(April 15, 2014 – Boston) Project Bread is awarding more than $100,000 to 20 farm and urban gardening programs in 16 communities across Massachusetts. These grants, awarded during the spring planting season, are designed to help these agricultural programs start the season strongly. Each of the grantees helps provide sustainable, responsible solutions that help people get access to healthy, affordable food where they live.
“Both rural and urban gardening programs are a tremendous resource here in Massachusetts. These programs offer individuals access to healthy and nutritious food, often in areas where these foods aren’t readily available,” said Ellen Parker, executive director of Project Bread. “We know hunger is a complex problem and there is no one solution that will meet the needs of every individual. These programs present a unique solution that helps meet the needs of the food insecure in our community and we are proud to be able to help.”
The 20 farm and gardening programs receiving 2014 grants are:
• Massachusetts Farm to School Project – Amherst
• Boston Natural Areas Network – Boston
• Mattapan Food & Fitness Coalition – Boston
• Urban Farming Institute – Boston
• The Food Project – Boston/Lincoln/Lynn
• Gaining Ground – Concord
• Dartmouth YMCA – Dartmouth/New Bedford
• Growing Places – Fitchburg
• St. James Open Hand Garden – Haverhill
• Groundwork Lawrence – Lawrence
• Mill City Grows – Lowell
• Neighbors in Need – Lowell
• Community Harvest Project – North Grafton
• Seeds of Solidarity – Orange
• Co-Act – Pittsfield
• City of Somerville: Shape Up – Somerville
• Gardening the Community – Springfield
• Community Farms Outreach – Waltham
• REC – Worcester
• Lutheran Social Services – Worcester/West Springfield
Solutions to hunger are often found within the larger food system. To reliably help those who are dealing with hunger, solutions need to be sustainable. To help ensure this level of sustainability, Project Bread often works with organizations that assist local farmers and producers.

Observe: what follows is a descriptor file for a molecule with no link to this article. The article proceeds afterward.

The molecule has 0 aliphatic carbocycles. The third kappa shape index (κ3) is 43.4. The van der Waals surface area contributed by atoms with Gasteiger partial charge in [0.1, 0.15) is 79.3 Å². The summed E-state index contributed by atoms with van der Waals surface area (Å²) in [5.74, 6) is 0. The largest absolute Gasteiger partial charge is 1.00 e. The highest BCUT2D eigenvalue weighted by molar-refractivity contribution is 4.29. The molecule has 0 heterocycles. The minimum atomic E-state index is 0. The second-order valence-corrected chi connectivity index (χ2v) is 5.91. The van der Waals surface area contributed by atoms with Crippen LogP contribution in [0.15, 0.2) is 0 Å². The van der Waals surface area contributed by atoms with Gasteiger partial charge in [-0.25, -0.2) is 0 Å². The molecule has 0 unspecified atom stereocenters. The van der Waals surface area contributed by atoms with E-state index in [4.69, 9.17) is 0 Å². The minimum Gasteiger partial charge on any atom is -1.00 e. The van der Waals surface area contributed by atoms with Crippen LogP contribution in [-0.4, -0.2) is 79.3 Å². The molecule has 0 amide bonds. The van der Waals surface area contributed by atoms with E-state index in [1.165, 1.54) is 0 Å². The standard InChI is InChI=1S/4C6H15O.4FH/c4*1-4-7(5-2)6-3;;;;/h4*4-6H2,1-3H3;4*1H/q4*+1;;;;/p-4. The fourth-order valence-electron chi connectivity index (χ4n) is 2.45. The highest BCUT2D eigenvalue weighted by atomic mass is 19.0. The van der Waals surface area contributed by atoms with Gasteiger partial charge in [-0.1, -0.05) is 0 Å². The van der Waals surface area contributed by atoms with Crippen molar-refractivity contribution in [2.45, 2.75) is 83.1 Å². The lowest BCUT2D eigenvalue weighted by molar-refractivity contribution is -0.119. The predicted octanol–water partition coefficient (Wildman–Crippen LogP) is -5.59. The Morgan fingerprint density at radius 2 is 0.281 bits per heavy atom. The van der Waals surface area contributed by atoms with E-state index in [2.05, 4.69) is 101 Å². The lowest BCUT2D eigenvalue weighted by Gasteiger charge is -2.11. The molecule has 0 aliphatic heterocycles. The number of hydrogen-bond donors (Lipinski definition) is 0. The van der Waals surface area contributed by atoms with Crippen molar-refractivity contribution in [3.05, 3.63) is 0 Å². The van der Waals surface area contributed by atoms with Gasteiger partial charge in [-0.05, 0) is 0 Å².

For example, Suk, a Bhutanese refugee has worked with the New Lands Farm program through Lutheran Social Services in Worcester. Through this program, Suk is able to grow potatoes, beans, corn, cabbage, and hot peppers which he sells at farmers’ markets and brings home to feed his family With the Project Bread grants, organizations like Lutheran Social Services are able to help individuals like this during the critical spring planting season.
In addition to farm and gardening solutions, Project Bread runs and supports community food programs, school nutrition initiatives, programs that make it possible for people in need to pick up food with dignity, and Food Source Hotline—a toll-free hotline that is the only comprehensive statewide information and referral service in Massachusetts for people facing hunger. To learn about food resources available in the community, call 1-800-645-8333.
About Project Bread
Project Bread is the only statewide anti-hunger organization committed to providing people of all ages, cultures, and walks of life with sustainable, reliable access to nutritious food. From community-based meal programs, to early childhood and school nutrition initiatives, to improved access to farm-to-table resources, Project Bread approaches hunger as a complex problem with multiple solutions. With funds raised through The Walk for Hunger, the oldest continual pledge walk in the country, and other sources, Project Bread pioneers innovative initiatives and supports effective programs to eradicate hunger in our state. For more information, visit www.projectbread.org, www.facebook.com/projectbread, or www.twitter.com/walkforhunger.
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